The Carrie and Debbie directors chairs are on stage. I think Debbie's is from Will and Grace and Carrie's is of course from Star Wars.
Todd plugs the sales of Forest Lawn, complete with hummingbirds. Is he being compensated for this?
Todd promises to put rooms of Debbie's and Carrie's in a museum as is, in the rooms they held court in. I wish I could see the collectibles in the lobby.
Time for some video.
Space baby! Literally! With Leia's birth certificate.
Go Leia, saving everyone's skins.
R2-D2 is there, crying? Todd kinda...hug pats it.
"Someone is staring at you in personal growth."
Warren had to come over and convince Debbie to say "fuck" in Shampoo rather than "screw."
GO ROCKET LAUNCHER!
Honey, maybe you need to think about things before you kill him, huh? (Blues Brothers)
Speaking of entrances, never hurts to jump out of cake.
"She wanted to be a gym teacher." -Todd. Whaaaaat?
The glasses Debbie and Carrie are sporting in more modern shots are a hoot. Where did Debbie get giant purple ones?
Why was it called Thalians? I hate to make a $cientology joke, but every time I hear that name I think of them.
Loooong list of Debbie's charities.
Now we have a lesson on fabric?
Oh, HERE's Debbie's sister....by choice.
Mom can't ID her either except she was in movies.
Both of them didn't like flowers, so don't buy any flowers ("god, I hope the Florist's Guild isn't here") or put candles anywhere. Just give money to the Thalians. Btw, check the envelopes we have left around for donations.
"Now, forgive the commercial I just gave..."
Two things to worry about: well or sick? If you're sick, two things to worry about. If you get better, no worries. If you die there are two things...heaven or hell. If you go to hell... I guess you have plenty of time to worry? sigh Streaming.
Debbie's birthday is April 1. Time for some of her favorite songs.
Calling for a standing O.
Rita is that woman's name?"
"These old broads, right?" says Todd. "Margie Duncan?" Apparently Margie is having a hard time getting out of the audience. Billed as Debbie's oldest friend, still runs the Debbie Reynolds Dance Studio. Oh, THAT's the redhead!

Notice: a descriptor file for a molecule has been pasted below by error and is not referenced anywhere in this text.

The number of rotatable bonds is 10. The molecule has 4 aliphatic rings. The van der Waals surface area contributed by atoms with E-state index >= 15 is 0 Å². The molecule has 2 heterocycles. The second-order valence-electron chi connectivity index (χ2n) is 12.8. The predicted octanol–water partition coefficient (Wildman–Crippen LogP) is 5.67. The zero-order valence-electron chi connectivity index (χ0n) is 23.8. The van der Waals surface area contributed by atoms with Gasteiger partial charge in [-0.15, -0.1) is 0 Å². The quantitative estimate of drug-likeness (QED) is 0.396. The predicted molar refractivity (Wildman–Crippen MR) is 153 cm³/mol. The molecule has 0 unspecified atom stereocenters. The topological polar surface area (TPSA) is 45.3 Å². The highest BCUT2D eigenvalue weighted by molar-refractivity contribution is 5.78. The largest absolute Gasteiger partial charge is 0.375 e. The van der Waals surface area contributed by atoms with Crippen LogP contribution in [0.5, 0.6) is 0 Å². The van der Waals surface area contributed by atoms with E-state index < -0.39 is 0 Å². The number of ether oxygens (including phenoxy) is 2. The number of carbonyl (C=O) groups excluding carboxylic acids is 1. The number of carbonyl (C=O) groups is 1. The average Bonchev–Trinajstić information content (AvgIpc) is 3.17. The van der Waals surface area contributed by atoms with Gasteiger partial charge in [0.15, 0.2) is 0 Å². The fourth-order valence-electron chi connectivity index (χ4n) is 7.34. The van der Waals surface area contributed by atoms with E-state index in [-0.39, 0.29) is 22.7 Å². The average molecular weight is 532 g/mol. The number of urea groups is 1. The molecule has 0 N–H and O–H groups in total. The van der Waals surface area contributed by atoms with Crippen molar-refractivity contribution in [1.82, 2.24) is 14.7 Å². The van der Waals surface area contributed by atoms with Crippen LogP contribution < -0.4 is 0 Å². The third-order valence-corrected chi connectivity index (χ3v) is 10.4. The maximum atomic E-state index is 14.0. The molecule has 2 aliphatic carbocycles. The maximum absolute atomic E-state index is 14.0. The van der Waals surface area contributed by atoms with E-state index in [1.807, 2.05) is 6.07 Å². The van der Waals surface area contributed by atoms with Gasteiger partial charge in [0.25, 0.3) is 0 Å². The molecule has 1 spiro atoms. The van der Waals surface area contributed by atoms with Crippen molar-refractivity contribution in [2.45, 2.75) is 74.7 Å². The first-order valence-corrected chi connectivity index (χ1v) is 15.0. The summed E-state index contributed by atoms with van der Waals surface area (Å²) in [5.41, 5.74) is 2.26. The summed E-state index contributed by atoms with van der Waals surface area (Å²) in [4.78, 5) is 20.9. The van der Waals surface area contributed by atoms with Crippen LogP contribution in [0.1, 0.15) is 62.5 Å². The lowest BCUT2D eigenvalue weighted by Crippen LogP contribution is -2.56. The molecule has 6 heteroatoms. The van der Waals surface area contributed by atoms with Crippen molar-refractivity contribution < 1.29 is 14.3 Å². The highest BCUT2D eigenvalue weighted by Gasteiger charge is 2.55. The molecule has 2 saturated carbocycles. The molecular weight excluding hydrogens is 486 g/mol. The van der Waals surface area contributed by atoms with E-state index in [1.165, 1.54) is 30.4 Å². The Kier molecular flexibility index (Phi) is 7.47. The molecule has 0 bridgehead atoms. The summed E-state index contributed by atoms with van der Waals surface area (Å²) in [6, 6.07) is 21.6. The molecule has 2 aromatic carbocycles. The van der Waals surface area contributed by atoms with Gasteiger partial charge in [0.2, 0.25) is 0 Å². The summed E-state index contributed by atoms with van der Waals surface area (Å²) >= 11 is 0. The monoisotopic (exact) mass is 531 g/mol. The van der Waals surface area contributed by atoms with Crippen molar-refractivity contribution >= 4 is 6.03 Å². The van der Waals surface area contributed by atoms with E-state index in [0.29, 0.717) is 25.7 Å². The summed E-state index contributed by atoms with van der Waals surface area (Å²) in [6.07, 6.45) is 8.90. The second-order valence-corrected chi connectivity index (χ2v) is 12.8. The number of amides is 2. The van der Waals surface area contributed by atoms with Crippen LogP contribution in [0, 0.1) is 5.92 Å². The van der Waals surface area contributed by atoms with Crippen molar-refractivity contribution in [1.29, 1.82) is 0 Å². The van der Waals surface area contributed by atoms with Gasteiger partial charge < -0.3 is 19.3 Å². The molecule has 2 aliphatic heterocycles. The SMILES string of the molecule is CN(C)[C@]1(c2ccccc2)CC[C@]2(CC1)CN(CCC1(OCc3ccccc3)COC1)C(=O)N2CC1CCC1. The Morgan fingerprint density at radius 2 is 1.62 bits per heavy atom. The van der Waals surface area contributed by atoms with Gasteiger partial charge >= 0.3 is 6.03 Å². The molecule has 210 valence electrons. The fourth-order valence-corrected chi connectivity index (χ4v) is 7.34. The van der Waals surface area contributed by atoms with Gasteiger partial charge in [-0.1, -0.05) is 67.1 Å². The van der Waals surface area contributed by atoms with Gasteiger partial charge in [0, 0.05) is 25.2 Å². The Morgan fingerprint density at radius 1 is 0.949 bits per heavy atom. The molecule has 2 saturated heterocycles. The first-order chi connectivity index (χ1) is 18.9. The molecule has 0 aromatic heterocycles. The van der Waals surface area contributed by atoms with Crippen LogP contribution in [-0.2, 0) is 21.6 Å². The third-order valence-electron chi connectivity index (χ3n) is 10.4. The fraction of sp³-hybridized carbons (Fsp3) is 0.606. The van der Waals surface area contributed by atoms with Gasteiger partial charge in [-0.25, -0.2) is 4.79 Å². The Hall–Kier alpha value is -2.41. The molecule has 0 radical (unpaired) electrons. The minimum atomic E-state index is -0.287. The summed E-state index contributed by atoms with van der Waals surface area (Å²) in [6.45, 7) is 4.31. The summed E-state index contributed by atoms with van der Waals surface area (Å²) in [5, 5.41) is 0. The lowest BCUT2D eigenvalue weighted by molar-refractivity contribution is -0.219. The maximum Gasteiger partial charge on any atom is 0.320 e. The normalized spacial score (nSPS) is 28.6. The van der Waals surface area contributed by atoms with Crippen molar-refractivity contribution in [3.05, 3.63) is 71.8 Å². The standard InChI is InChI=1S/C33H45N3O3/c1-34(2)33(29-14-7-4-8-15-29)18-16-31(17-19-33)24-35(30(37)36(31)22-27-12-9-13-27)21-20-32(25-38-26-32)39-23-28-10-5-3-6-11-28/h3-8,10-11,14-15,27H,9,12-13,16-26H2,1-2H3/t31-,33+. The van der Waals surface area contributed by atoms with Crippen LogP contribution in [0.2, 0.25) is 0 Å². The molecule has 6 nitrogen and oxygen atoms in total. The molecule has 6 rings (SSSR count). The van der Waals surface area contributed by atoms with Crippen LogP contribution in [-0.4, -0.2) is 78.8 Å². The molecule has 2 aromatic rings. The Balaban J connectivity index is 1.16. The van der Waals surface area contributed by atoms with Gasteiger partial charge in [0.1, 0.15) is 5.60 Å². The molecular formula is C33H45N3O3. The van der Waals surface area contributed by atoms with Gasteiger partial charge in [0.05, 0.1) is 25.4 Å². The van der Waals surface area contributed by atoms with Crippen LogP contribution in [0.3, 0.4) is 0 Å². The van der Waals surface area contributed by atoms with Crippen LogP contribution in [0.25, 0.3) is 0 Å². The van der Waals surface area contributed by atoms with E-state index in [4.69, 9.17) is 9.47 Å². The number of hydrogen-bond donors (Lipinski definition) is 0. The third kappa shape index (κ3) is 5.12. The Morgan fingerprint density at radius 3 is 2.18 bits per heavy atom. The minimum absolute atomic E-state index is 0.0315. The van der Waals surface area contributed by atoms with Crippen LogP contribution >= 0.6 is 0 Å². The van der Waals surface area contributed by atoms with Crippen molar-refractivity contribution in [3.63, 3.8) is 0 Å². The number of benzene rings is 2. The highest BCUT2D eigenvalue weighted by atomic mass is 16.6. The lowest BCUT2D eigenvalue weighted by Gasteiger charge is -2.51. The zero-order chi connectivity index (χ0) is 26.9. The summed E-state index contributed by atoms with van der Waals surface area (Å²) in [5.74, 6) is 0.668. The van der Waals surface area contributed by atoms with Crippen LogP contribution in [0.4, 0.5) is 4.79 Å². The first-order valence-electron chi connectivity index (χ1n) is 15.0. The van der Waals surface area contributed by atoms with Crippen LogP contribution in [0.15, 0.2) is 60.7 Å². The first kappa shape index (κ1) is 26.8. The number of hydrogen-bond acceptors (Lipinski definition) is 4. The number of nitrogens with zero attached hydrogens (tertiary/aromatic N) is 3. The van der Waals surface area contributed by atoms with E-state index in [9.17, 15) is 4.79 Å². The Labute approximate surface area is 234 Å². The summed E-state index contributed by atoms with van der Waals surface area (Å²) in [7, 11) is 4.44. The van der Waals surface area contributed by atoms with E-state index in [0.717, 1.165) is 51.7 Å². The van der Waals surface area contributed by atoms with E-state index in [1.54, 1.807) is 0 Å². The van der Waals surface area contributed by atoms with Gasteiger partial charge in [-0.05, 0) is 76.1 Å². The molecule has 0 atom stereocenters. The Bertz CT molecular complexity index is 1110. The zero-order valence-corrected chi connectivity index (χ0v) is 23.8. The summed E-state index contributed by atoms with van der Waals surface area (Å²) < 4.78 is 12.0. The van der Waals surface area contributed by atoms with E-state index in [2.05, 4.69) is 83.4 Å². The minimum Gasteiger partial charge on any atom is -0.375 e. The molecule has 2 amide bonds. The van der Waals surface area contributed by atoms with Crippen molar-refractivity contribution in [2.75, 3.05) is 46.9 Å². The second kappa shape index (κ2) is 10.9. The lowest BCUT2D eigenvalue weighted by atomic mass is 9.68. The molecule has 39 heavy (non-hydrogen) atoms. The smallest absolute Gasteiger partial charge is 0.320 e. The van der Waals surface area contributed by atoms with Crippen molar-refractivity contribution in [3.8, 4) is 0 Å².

Debbie does her own commercial for the studio.
Patsy Metzger Dancers.
Debbie introduced herself to kids as "Princess Leia's mother."
Now for Bill and Debbie Bartlett.
Green was Debbie's favorite color. Now for another group that the streaming cut the name off of.
They're doing the Good Morning song. V. appropriate.
Solo tap number to guess what song.
Here come the raincoats and umbrellas for Singin' In The Rain.
And that just got more modern.
If they have a Star Wars dance number later I will squeal. Not expecting it though.
Ben Mankiowitz is on from Turner Classic Movies. He's a little bit flustered and off his game because someone stole his hat? He idolized but didn't know Carrie. He found an article about her on webMD about her getting past Princess Leia--but she IS Princess Leia. "when I'm at a restaurant, I don't tell people I wrote Postcards From The Edge."
Mom ID"s the first lady as Rita Lee.
"Make the women smarter and the love scenes better." --Carrie on script doctoring.
Debbie knew the power of classic movies. Robert Osborne got offers from TCM a year before they started up and another place and Debbie said he'd be #1 host rather than 2 at AMC, and TCM had better movies, so go to TCM. They are grateful to her.
Gay Men's Chorus did "True Colors."
My computer crashed abominably, Mom tells me I missed Dan Ackroyd. WAAAAAAH.
James Blunt wrote "You're Beautiful" in Carrie's bathroom, it's played to a lovely slideshow of her. James's original Carrie song will be on later.
Marty Gatz sings.
CARRIE AND BILLIE IN GLASSES TOGETHER IS SO CUTE.
Uncle Bill Reynolds doesn't like talking, but he's in the audience. "He is the last man standing besides me....He is hiding under his chair. He went to the bathroom. That makes sense."
"All of Carrie's pets ended up at my ranch." Including Archie. Cousin Leslie Reynolds handling Dwight the dog.
"We have to stop at some point. But not yet."
Griffin Dunne may be around, or not.
Marty(?) is talking about the Beverly Hills smartass version of Our Gang.
He was roommates with Carrie and Debbie would make her nag phone calls to him instead. "Neither of us were sleeping." (On coke, I guess.) Being her roommate was like being in a 24-7 musical comedy. "We never had one serious moment." She'd call from England while he was waiting tables at Beefstick Charlie's saying "this movie is so stupid." "This big ape chases me around." "You're gonna hate this movie." But after seeing it they knew movies would never be the same. The doorman called him Mr. Fisher.
Dude calls up Gavin de Becker. Oy.
ARGGGGGGGGGGGH GAVIN DE BECKER HAS BEEN THE FUNNIEST THING AND MY COMPUTER CRASHED WHILE I WAS WRITING ALL OF IT. I give up, I'm watching it on my phone.
I hope to god someone saves a better recording of this because this is so touching and funny.
Todd's wife Catherine is up. She says Carrie urged Gavin to write The Gift of Fear, which she calls a guide for life. (There, anyway.) She has an emotional wellness chicken. She's serious. I want to see this. Debbie had the family join her for her last show and they have a clip of it. It was Billie's first time singing.
This is so cute, Carrie and Billie singing.
Oh, sure, now that I watch this on the phone there's no lag whatsoever.
James Blunt song time. It's a video. Not sure what to make of it but I did enjoy the photos.